Thursday, September 15, 2011

First Experiences With German Bread


When I first bit into this loaf of bread, I wanted to cry. It was sour, a little sweet, and very bitter (not in the way that medicine is bitter, but rather more like coffee made from dark roast beans). The flavors seemed to morph--first bitter as I chew the crust, then sour near the center. The crust is hard and painful to chew but with a very satisfying graininess, and the center of the bread is soft enough for a baby's palette. I think to myself, "My god, how have I been missing out on this my whole life, why do Americans not demand their bakeries for bread with CHARACTER, bread that weighs like a brick and FIGHTS BACK against even the sharpest knife and conveys a taste that contains all the bitterness and joy of life itself? (Images come to mind of a Nietzschean Over-man standing on a cliff, watching his weaker brethren fall into the abyss below whilst he chews heroically on a loaf of bread. A tear trickles down his expressionless face.)" 

The picture you see above was taken 10 minutes ago. Right now I've eaten about half of the loaf, because I can't stand the thought of letting it sit and lose its freshness. Every waft of breadiness that I smell now is another miniscule fraction of the bread's vitality, lost forever. And another thought strikes me. I need to start using a bread knife! Ripping out chunks of bread entails digging my fingers into the exoskeletal crust and compressing the soft interior, thus ruining to an extent the wonderful contrast of texture that this bread offers.

Shockingly, I have no reason to believe that this loaf of bread is anything special. There seems to be a bakery in nearly every block near Bismarckplatz (the commercial hub of Heidelberg), all offering similar varieties of bread, baked fresh daily. I can already guess at what I will miss the most when I return to the States. Before I thought it would definitely be German beer, but the bread is now a contender, for sure.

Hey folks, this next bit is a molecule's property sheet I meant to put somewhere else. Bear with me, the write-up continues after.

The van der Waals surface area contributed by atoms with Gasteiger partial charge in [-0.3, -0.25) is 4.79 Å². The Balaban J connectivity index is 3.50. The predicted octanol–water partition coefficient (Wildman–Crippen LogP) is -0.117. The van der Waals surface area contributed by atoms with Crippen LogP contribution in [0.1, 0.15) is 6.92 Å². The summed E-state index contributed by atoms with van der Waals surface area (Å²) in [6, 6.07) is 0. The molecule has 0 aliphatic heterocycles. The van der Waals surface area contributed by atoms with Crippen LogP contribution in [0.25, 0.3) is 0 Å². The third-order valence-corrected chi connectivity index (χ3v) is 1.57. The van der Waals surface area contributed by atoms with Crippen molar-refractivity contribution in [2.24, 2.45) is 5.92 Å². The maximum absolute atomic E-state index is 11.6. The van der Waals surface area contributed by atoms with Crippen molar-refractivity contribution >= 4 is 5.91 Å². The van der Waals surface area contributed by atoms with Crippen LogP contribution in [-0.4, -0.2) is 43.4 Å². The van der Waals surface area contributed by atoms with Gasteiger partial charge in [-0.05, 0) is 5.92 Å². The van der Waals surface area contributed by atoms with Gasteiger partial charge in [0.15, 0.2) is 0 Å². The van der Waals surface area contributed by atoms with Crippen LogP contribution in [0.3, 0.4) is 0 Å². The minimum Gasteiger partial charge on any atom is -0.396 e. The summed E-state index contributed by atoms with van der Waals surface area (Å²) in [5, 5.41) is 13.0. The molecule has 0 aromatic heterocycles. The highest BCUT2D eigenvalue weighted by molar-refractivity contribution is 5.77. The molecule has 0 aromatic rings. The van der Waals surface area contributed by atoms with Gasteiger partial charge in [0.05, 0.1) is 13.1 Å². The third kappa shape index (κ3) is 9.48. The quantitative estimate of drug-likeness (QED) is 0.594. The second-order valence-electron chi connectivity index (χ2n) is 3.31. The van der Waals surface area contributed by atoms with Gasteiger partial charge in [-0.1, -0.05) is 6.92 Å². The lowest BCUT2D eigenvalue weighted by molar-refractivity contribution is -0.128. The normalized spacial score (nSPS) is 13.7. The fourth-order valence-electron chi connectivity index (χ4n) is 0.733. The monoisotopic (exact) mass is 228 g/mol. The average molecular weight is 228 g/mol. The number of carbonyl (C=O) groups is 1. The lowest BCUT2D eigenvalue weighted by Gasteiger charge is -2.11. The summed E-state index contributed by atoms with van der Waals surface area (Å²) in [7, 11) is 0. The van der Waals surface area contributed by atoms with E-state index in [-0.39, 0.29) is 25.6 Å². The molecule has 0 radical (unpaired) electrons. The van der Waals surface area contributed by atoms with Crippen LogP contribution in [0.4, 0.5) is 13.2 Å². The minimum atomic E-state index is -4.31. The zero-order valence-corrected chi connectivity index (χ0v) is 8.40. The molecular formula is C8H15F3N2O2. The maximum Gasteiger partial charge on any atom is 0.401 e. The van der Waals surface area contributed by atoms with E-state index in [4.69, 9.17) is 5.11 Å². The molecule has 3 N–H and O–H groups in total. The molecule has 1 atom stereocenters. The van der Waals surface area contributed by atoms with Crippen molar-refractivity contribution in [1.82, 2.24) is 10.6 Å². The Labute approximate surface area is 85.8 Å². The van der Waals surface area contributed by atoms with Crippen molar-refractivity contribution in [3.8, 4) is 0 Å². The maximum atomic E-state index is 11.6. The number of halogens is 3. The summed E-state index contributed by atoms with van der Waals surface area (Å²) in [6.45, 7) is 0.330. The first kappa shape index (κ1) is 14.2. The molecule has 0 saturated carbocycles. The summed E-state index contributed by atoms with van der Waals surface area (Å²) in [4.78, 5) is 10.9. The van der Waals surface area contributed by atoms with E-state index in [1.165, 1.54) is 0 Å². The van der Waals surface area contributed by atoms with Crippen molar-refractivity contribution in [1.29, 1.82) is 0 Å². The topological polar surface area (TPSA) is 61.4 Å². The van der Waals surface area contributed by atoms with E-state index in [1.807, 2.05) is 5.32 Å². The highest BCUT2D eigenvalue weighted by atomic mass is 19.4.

3 comments:

  1. Thoughts: http://marginalrevolution.com/marginalrevolution/2010/06/dining-in-berlin.html .

    Also, you're not the first person to have asked why bread in Europe is much better.

    My best guest, based on something I read a while ago and forgot: Americans tend to go much longer between market trips than Europeans. So they need bread that will last longer, has more preservatives, and thus is more boring. Europeans will buy bread as they walk places; so it tends to be fresher and more interesting.

    If this is true I would guess bread in NYC is better on average than elsewhere, although I haven't noticed this. Bread in Seattle is boring for the most part, and the bakeries that pride themselves on good bread are mostly selling marketing.

    I didn't notice good bread in England; this might be because I was in a somewhat isolated university.

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  2. It also seems to be the case that Americans view bread more as a sandwich component than a side dish. The sandwiches that I've tried in Germany have very little filling and are quite unimaginative.

    My roommate (in the States) once complained that the bread I bought was too dense for his taste. He actually preferred generic white bread because it made for better peanut butter and jelly sandwiches.

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  3. It also seems to be the case that Americans view bread more as a sandwich component than a side dish. The sandwiches that I've tried in Germany have very little filling and are quite unimaginative.

    I wonder which way the causal chain runs: Americans move to the suburbs, shop less often, and the bread gets worse, so it becomes a mere sandwich receptacle, or if Americans see bread as a mere sandwich receptacle, don't shop as often, and retailers respond as expected.

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